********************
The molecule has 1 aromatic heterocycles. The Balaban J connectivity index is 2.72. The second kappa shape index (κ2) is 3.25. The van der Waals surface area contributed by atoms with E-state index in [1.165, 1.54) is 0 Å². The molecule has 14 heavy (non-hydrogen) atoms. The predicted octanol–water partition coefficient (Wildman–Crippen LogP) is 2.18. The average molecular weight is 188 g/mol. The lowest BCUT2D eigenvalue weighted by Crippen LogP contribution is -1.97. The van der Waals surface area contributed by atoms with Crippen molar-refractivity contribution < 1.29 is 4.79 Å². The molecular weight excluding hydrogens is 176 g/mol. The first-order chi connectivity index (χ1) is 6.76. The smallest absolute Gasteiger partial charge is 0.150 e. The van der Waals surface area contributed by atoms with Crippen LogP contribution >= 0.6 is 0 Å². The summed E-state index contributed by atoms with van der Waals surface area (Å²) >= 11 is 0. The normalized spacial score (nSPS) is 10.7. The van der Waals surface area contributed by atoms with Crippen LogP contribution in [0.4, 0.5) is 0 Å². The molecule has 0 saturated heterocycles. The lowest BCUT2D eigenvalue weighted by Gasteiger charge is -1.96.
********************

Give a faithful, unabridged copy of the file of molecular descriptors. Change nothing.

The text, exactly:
The molecule has 1 aromatic heterocycles. The Balaban J connectivity index is 2.72. The second kappa shape index (κ2) is 3.25. The van der Waals surface area contributed by atoms with E-state index in [1.165, 1.54) is 0 Å². The molecule has 14 heavy (non-hydrogen) atoms. The predicted octanol–water partition coefficient (Wildman–Crippen LogP) is 2.18. The average molecular weight is 188 g/mol. The lowest BCUT2D eigenvalue weighted by Crippen LogP contribution is -1.97. The van der Waals surface area contributed by atoms with Crippen molar-refractivity contribution < 1.29 is 4.79 Å². The molecular weight excluding hydrogens is 176 g/mol. The first-order chi connectivity index (χ1) is 6.76. The smallest absolute Gasteiger partial charge is 0.150 e. The van der Waals surface area contributed by atoms with Crippen LogP contribution >= 0.6 is 0 Å². The summed E-state index contributed by atoms with van der Waals surface area (Å²) >= 11 is 0. The normalized spacial score (nSPS) is 10.7. The van der Waals surface area contributed by atoms with Crippen LogP contribution in [0.4, 0.5) is 0 Å². The molecule has 0 saturated heterocycles. The lowest BCUT2D eigenvalue weighted by Gasteiger charge is -1.96.